Mitch McConnell at Joe Biden's presidential inauguration in Washington, DC, US, on January 20 2021. Picture: POOL VIA REUTERS/MELINA MARA
Mitch McConnell at Joe Biden's presidential inauguration in Washington, DC, US, on January 20 2021. Picture: POOL VIA REUTERS/MELINA MARA

Washington — Senate GOP leader Mitch McConnell challenged House speaker Nancy Pelosi to delay triggering an impeachment trial for Donald Trump until February, a timetable that may cool some of the bipartisan outrage that erupted over the former president’s stoking of the mob that stormed the Capitol two weeks ago.

McConnell laid out his proposal on Thursday as a matter of fairness to the former president, who is still assembling a defence team. But it also comes as negotiations he’s holding with majority leader Chuck Schumer on power-sharing in a 50-50 Senate drag on and most of President Joe Biden’s cabinet nominees are still waiting for confirmation.

Schumer said on Thursday night through a spokesperson that he would review McConnell’s proposal “and discuss it with him”. Pelosi hasn’t revealed when she plans to send the single article of impeachment to the Senate, which would start the march towards a trial. Officials in her office didn’t immediately respond to requests for comment.

“Senate Republicans believe it is absolutely imperative that we do not allow a half-baked process to short-circuit the due process that former president Trump deserves or damage the Senate or the presidency,” McConnell said in a statement.

The Kentucky Republican’s proposal would give Trump time to prepare a defence and Biden time to get some of his appointments done, but is silent on how the trial itself would actually be conducted. There are still a lot of unknowns, including who would preside, how long the trial proper would take, and whether McConnell would try to block doing other business.

McConnell proposes that the process begin on January 28 and allow Trump a week to respond, with his pre-trial brief due the following week, February 11, according to a timeline included with his statement.

A second impeachment of president Trump is bad for the country and we’re gonna fight that
Senator Lindsey Graham of South Carolina

The House impeached Trump for the second time January 13 on one article of incitement of insurrection, with 10 Republicans joining all 222 Democrats in favour. The first time the House impeached Trump, on December 18 2019, Pelosi held off for almost a month before sending the articles to the Senate for trial.

While Democrats called holding Trump to account for his actions an urgent matter, some the anger has been overtaken by enthusiasm for Biden’s inauguration on Wednesday and attempts to get his plans for pandemic relief and other priorities off the ground. Still Schumer said he would vote to convict and no Democrat has suggested they wouldn’t.

“Make no mistake about it,” Schumer said. “There will be a trial. There will be a vote, up or down, on whether to convict the president.”

At the same time, many Republicans who had laid at least some of the blame on Trump for encouraging the crowd of his supporters who assaulted the Capitol while Congress was certifying the electoral vote have been pushing back against the impeachment.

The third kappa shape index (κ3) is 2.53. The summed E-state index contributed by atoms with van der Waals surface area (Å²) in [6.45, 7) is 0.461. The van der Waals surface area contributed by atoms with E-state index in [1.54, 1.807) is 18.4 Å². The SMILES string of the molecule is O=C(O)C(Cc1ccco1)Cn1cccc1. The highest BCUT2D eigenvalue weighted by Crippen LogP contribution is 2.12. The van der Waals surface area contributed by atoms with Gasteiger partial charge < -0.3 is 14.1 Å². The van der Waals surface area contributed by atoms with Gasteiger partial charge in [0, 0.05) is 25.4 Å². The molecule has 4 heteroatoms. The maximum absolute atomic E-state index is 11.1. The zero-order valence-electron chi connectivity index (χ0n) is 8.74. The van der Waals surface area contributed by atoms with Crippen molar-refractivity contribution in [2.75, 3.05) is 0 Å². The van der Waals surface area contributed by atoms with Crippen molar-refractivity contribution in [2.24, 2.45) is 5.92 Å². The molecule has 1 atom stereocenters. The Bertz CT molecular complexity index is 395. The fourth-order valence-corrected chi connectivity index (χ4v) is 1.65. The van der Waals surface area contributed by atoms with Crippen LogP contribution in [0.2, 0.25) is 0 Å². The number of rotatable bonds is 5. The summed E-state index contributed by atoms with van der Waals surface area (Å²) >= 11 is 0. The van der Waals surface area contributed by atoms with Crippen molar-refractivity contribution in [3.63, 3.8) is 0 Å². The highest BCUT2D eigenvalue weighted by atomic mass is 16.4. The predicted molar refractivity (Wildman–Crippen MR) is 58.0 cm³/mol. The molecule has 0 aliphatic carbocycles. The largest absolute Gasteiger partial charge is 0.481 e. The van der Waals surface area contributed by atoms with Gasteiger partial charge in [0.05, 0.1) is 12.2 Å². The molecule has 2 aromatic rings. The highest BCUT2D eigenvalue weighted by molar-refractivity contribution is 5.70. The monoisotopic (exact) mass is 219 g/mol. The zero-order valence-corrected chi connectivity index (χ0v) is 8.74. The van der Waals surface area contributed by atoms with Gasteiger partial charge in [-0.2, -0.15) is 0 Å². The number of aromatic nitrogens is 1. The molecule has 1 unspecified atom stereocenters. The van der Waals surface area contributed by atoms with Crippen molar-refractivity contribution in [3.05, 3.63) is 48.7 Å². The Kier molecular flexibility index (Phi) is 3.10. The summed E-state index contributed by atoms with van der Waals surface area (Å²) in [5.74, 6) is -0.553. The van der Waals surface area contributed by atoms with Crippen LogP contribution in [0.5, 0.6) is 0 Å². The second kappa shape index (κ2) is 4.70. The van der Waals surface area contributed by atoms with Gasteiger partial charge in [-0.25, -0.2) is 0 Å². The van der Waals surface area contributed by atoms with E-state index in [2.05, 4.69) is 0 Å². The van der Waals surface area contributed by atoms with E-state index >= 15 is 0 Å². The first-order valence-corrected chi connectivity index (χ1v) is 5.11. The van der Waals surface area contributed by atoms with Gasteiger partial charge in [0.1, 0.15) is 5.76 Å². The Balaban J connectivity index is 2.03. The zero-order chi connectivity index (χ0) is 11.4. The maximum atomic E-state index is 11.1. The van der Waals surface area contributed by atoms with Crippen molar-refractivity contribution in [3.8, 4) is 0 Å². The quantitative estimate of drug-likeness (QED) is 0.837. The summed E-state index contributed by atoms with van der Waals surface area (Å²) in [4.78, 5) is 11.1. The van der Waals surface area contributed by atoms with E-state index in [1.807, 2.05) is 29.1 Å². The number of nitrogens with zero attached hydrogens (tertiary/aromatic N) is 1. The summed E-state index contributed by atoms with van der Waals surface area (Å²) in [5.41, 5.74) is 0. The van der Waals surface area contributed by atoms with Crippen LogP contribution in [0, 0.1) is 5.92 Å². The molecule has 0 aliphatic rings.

House minority leader Kevin McCarthy said last week that Trump “bears some responsibility” for the attack on Congress. But on Thursday he said that “I don’t believe he provoked it if you listen to what he said at the rally”. McCarthy voted with other Republicans to object to certifying electoral college votes from Arizona and Pennsylvania after the riot by Trump supporters seeking to overturn the election results.

Several of Trump’s defenders have tried to use Biden’s inaugural call for unity after four years of bitter divisions as leverage. 

“We need to speak as soon as possible with as much unity as possible that a second impeachment of president Trump is bad for the country and we’re gonna fight that,” said senator Lindsey Graham of South Carolina, a staunch Trump ally.

McConnell has previously told GOP colleagues that he hadn’t decided whether he would vote to convict the former president and that it would be a vote of conscience for them. That is in contrast to his stance before Trump’s first impeachment trial when he said he was “not impartial about this at all” and predicted Trump would be acquitted, which he was.

While McConnell still hasn’t ruled out convicting Trump, he’s now working with Graham on setting a schedule Trump’s side can support. “The president was shut out in the House so his team needs some time to prepare,” Graham said.

That team began to take shape on Thursday. Trump adviser Jason Miller said on Twitter that the former president had hired South Carolina lawyer Butch Bowers as part of his legal team.

Bowers has worked on high-profile voting and election matters. He represented former South Carolina governor Mark Sanford in 2009 when his state’s Republican-led legislature considered impeachment after he admitted lying to aides about hiking the Appalachian Trail when he was really in Argentina with his mistress. Sanford served out his term.

McConnell’s final decision might sway some Republicans, but not necessarily enough to make the two-thirds majority necessary for conviction. A number of GOP senators are arguing that it is unconstitutional to try a former president after he’s left office.

Bloomberg

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